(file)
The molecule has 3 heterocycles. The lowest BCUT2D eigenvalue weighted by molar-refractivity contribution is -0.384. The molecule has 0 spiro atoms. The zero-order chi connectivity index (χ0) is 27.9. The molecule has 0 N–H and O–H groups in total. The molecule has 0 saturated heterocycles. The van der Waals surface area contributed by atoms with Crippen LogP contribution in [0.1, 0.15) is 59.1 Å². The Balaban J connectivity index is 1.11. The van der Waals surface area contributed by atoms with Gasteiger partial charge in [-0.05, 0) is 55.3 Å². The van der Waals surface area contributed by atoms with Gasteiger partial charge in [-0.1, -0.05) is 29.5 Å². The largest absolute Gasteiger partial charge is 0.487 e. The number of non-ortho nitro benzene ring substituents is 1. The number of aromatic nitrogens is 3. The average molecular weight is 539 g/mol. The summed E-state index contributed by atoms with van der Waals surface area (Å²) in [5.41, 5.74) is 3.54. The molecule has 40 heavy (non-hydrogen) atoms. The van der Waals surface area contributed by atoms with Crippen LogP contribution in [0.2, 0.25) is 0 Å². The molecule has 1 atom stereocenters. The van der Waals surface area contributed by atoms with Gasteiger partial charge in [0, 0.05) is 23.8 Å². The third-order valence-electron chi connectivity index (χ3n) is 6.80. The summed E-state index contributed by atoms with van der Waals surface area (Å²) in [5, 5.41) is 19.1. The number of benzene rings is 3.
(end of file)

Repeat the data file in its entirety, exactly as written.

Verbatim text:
The molecule has 3 heterocycles. The lowest BCUT2D eigenvalue weighted by molar-refractivity contribution is -0.384. The molecule has 0 spiro atoms. The zero-order chi connectivity index (χ0) is 27.9. The molecule has 0 N–H and O–H groups in total. The molecule has 0 saturated heterocycles. The van der Waals surface area contributed by atoms with Crippen LogP contribution in [0.1, 0.15) is 59.1 Å². The Balaban J connectivity index is 1.11. The van der Waals surface area contributed by atoms with Gasteiger partial charge in [-0.05, 0) is 55.3 Å². The van der Waals surface area contributed by atoms with Gasteiger partial charge in [-0.1, -0.05) is 29.5 Å². The largest absolute Gasteiger partial charge is 0.487 e. The number of non-ortho nitro benzene ring substituents is 1. The number of aromatic nitrogens is 3. The average molecular weight is 539 g/mol. The summed E-state index contributed by atoms with van der Waals surface area (Å²) in [5.41, 5.74) is 3.54. The molecule has 40 heavy (non-hydrogen) atoms. The van der Waals surface area contributed by atoms with Crippen LogP contribution in [0.2, 0.25) is 0 Å². The molecule has 1 atom stereocenters. The van der Waals surface area contributed by atoms with Gasteiger partial charge in [0, 0.05) is 23.8 Å². The third-order valence-electron chi connectivity index (χ3n) is 6.80. The summed E-state index contributed by atoms with van der Waals surface area (Å²) in [5, 5.41) is 19.1. The number of benzene rings is 3.